The United Nation’s Climate Summit lasted just one day, but world leaders heard powerful messages from President Obama and UN Secretary General Ban Ki-Moon.

While it was conversation on a global level on Tuesday, the emphasis was on how to reduce gas emissions on local levels, from Boston to Beirut.
Gabriel Chan, 27, is a Ph.D student at Harvard in public policy, focusing on climate change and energy technology. But his daily efforts to cut his carbon footprint aren’t always inspired by his research.
“Recently, I changed my light bulbs to LED light bulbs.," Chan explained. "And that’s because my energy company sent me a letter that said I was way worse than all my neighbors. They gave me a little graph and said you’re doing badly. So, we switched all our light bulbs and this was the first month and now we’re better than our neighbors. But really it was motivated by saving money.”
Saving money and competition: the same motivators discussed by more than 120 heads of state this week. It’s the largest number of world leaders ever to attend a climate conference. And students like Chan believe reducing carbon and methane emissions will be both a grassroots and a diplomatic effort.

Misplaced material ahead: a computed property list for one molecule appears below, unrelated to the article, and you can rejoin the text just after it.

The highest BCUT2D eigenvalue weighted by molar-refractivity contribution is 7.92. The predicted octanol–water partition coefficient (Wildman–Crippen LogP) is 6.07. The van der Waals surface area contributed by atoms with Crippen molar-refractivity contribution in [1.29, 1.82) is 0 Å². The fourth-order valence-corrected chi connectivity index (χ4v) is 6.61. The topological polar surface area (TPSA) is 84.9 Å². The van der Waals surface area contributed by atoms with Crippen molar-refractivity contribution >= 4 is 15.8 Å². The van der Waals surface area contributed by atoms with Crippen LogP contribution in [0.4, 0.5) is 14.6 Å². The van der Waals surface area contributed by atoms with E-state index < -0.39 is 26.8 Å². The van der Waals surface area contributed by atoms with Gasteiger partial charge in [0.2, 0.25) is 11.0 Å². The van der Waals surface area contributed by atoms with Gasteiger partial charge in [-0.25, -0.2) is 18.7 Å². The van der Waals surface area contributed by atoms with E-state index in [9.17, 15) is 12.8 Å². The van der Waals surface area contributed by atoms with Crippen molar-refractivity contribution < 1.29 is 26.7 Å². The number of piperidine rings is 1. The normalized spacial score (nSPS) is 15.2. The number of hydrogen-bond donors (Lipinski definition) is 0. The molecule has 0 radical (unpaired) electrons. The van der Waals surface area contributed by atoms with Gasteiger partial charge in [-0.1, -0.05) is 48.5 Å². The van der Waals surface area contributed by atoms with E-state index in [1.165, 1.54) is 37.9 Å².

“The real way to build ambition, or the strategy global leaders have been proposing, has been to have countries inspire each other. To have them push each other to be more ambitious. For example, the US didn’t want to do anything unless China was going to do something that would put them in similar competitive positions,” Chan said.
The summit was not a formal negotiation between nations. That takes place later in Lima, Peru and in Paris. Chan’s professor at the Harvard Kennedy School of Government, Robert Stavins, was in New York. He’s helping leaders discuss an international agreement on carbon markets.
“Different countries in the world will propose their own action," Stavins said. "But their actions on their own will not be cost effective unless the countries are able to link together. That’s extremely important because if the cost is lower then the degree of ambition will be higher.”
It really does always come back to cost and competition and a sense of personal connection to climate change, Stavins said.
“None of us, no one in Boston, myself included, experiences and observes the climate. We observe the weather. And the weather varies tremendously.”
Weather, which UN scientists say will only get more extreme unless there are drastic reductions in gas emissions worldwide.